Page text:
If you’re curious about Yoga Kurunta, attending an Iyengar Yoga class that incorporates rope work is an excellent starting point. Many yoga studios with a focus on alignment may offer specialized classes. Beginners should inform instructors about their experience level to receive appropriate guidance.


Yoga Kurunta requires sturdy wall-mounted ropes. Practitioners may also benefit from using yoga props such as blocks and straps to support their practice. A recent concept is using the Aerial Hammocks and Yoga Swings instead of the traditional ropes, which you can purchase at www.baliyogaswings.com.


For those passionate about precision in their yoga practice, Yoga Kurunta offers a unique journey. It’s well-suited for individuals looking to improve posture, flexibility, and overall body awareness. Beginners can ease into this style by attending classes that focus on foundational rope work and gradually progressing to more complex poses.


Aerial Yoga: Elevating Serenity in Mid-Air

Alternative Styles of Yoga - Aerial YogaCharacteristics

Aerial Yoga combines traditional yoga poses with the support of suspended aerial hammocks. This style emphasizes flexibility, strength and balance while introducing an exciting aerial dimension. Participants experience a sense of weightlessness, allowing for deeper stretches and inversions.


Aerial Yoga also known as AntiGravity Yoga, incorporates elements of dance, gymnastics and yoga which emerged in the early 2000s as a fusion of traditional yoga and the aerial hammocks. Christopher Harrison, a former Broadway choreographer, is credited with developing this style.

It attracts individuals seeking a unique and dynamic yoga experience and it’s playful and acrobatic nature gained popularity for its creative expression.


Aerial Yoga provides a liberating experience, allowing participants to explore yoga poses with a sense of weightlessness. The hammock supports the body, facilitating deeper stretches and inversions that may be challenging on the ground. This style enhances flexibility, decompresses the spine, and cultivates a unique mind-body connection.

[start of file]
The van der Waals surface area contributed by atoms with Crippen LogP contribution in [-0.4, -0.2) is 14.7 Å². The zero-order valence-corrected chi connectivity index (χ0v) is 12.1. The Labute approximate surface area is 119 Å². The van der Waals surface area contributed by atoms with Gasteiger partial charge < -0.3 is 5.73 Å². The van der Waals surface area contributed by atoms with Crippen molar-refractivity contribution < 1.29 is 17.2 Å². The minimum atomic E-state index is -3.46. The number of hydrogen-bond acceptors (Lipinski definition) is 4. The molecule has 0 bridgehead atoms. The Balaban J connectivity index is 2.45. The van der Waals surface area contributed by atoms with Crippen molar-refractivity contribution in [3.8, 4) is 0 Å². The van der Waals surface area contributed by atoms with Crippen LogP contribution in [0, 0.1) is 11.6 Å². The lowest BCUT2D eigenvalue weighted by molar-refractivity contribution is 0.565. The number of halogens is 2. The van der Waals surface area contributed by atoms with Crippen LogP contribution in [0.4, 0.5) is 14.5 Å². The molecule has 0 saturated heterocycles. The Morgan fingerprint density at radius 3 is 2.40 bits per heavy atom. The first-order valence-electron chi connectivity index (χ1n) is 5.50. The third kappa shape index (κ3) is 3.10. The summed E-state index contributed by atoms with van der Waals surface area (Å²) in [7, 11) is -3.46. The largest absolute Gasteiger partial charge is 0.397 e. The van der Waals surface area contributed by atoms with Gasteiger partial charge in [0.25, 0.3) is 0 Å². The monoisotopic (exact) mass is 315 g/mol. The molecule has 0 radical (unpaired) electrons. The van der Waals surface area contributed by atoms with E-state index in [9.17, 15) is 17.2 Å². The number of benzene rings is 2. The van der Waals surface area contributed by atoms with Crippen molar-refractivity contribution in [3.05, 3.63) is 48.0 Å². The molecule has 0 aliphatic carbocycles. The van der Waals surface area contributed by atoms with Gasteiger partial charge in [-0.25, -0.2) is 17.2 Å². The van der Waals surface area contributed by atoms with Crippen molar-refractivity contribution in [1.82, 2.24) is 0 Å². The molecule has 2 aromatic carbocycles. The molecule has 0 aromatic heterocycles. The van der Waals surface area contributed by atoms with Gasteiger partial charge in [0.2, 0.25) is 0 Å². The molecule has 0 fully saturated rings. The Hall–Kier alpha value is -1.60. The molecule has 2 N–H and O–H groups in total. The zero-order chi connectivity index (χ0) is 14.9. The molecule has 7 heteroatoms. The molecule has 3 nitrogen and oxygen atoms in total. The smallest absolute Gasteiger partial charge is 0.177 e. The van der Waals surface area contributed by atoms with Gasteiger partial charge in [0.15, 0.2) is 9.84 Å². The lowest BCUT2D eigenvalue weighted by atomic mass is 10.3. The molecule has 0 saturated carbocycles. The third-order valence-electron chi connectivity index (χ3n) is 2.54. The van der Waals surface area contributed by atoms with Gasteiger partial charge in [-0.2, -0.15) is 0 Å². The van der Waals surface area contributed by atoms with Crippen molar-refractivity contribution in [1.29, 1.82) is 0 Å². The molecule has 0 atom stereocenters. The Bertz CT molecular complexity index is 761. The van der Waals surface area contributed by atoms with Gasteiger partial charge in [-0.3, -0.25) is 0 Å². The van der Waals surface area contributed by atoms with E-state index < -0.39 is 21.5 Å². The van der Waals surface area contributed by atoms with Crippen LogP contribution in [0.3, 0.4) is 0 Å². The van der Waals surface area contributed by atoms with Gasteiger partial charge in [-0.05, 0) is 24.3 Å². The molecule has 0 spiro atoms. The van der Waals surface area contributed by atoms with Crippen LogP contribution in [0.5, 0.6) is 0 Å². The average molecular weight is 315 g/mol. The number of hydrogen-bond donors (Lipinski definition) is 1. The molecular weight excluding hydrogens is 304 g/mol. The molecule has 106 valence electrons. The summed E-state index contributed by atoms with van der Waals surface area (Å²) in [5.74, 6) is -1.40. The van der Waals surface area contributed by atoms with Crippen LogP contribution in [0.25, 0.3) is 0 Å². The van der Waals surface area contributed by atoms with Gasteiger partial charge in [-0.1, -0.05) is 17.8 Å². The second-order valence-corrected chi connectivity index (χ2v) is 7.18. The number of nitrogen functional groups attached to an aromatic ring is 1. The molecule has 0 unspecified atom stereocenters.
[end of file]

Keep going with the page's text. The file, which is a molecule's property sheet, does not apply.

The initial fear of being suspended mid-air can be a hurdle for beginners. Developing the confidence to trust the hammock and perform inversions may take time. Individuals with certain health conditions, such as vertigo, should consult with instructors to ensure a safe practice.

Getting Started

For beginners, introductory Aerial Yoga classes are widely available. These classes typically cover the basics of using the hammock for support and stability. It’s important to start with fundamental poses before progressing to more advanced movements.


Aerial Yoga primarily involves the use of aerial hammocks or yoga swings hung from the ceiling. Participants may also use additional props, such as yoga blocks and cushions, for added comfort and support. You can purchase Aerial Hammocks and Yoga Swings at www.baliyogaswings.com.


If the idea of combining yoga with elements of acrobatics appeals to you, Aerial Yoga is a captivating choice. It caters to those seeking a playful and dynamic yoga experience. Beginners should start with introductory classes, gradually progressing to more advanced poses as they build strength and confidence.


Swing Yoga: Flowing Creativity with Therapeutic Benefits

Alternative Styles of Yoga - Swing YogaCharacteristics

Swing Yoga is a Hatha and Iyengar based practice, using a yoga swing or aerial hammock as a prop. This style focuses on spinal decompression, and enhancing flexibility, strength and body awareness through traditional yoga poses along with their suspended counterparts. Participants engage in a series of flowing movements and inversions, supported by the yoga swing.


Swing Yoga also known as Trapeze Yoga was pioneered by aerial teachers such as Peewee Sanchez, Karen Finch, Sissy Gonzalez and in more recent years by many amazing practitioners such as Rula Al Ghoul, Marc Cross, and others like Sue Easton (pictured).

It was developed to provide a unique blend of physical fitness, yoga asana and mindful movement with a therapeutic approach.


Swing Yoga’s flowing movements and inversions provide therapeutic benefits for the spine and joints, along with specific rehabilitation uses as well. This style promotes spinal decompression, enhancing flexibility and relieving tension. The use of the yoga swing allows for maneuverability and support through almost any position imaginable.


While Swing Yoga is accessible to various fitness levels, beginners may face a learning curve in adapting to the fluid movements and inversions. As with any aerial practice, participants should be cautious with their limitations and progress at their own pace.

Getting Started